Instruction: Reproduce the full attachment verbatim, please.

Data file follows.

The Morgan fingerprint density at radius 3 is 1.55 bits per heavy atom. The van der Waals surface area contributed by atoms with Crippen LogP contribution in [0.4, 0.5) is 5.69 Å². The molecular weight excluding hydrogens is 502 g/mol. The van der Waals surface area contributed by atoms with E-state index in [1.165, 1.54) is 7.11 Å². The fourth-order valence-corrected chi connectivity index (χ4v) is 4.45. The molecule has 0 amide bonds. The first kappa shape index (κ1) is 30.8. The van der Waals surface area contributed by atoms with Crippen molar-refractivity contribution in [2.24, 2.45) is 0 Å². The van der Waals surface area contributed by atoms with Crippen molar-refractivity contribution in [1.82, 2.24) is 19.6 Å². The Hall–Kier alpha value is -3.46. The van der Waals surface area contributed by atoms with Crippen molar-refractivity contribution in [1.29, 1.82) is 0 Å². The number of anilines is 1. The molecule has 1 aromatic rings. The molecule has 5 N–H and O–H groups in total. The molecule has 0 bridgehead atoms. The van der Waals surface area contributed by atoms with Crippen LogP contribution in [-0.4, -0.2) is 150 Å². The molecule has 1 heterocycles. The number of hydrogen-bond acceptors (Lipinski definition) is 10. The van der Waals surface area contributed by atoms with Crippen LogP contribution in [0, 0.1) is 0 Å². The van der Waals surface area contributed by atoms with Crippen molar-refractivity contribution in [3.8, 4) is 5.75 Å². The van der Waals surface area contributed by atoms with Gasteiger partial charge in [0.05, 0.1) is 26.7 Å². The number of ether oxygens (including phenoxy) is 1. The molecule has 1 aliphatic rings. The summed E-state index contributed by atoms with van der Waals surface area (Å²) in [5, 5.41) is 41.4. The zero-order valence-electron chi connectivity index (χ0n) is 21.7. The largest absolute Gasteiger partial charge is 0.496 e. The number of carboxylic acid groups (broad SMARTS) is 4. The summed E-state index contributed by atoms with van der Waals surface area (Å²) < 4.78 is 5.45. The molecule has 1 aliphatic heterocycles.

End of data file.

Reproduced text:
The Morgan fingerprint density at radius 3 is 1.55 bits per heavy atom. The van der Waals surface area contributed by atoms with Crippen LogP contribution in [0.4, 0.5) is 5.69 Å². The molecular weight excluding hydrogens is 502 g/mol. The van der Waals surface area contributed by atoms with E-state index in [1.165, 1.54) is 7.11 Å². The fourth-order valence-corrected chi connectivity index (χ4v) is 4.45. The molecule has 0 amide bonds. The first kappa shape index (κ1) is 30.8. The van der Waals surface area contributed by atoms with Crippen molar-refractivity contribution in [2.24, 2.45) is 0 Å². The van der Waals surface area contributed by atoms with Crippen molar-refractivity contribution in [1.82, 2.24) is 19.6 Å². The Hall–Kier alpha value is -3.46. The van der Waals surface area contributed by atoms with Crippen molar-refractivity contribution in [1.29, 1.82) is 0 Å². The number of anilines is 1. The molecule has 1 aromatic rings. The molecule has 5 N–H and O–H groups in total. The molecule has 0 bridgehead atoms. The van der Waals surface area contributed by atoms with Crippen LogP contribution in [-0.4, -0.2) is 150 Å². The molecule has 1 heterocycles. The number of hydrogen-bond acceptors (Lipinski definition) is 10. The van der Waals surface area contributed by atoms with Crippen LogP contribution in [0, 0.1) is 0 Å². The van der Waals surface area contributed by atoms with Crippen molar-refractivity contribution in [3.8, 4) is 5.75 Å². The van der Waals surface area contributed by atoms with Gasteiger partial charge in [0.05, 0.1) is 26.7 Å². The number of ether oxygens (including phenoxy) is 1. The molecule has 1 aliphatic rings. The summed E-state index contributed by atoms with van der Waals surface area (Å²) in [5, 5.41) is 41.4. The zero-order valence-electron chi connectivity index (χ0n) is 21.7. The largest absolute Gasteiger partial charge is 0.496 e. The number of carboxylic acid groups (broad SMARTS) is 4. The summed E-state index contributed by atoms with van der Waals surface area (Å²) < 4.78 is 5.45. The molecule has 1 aliphatic heterocycles.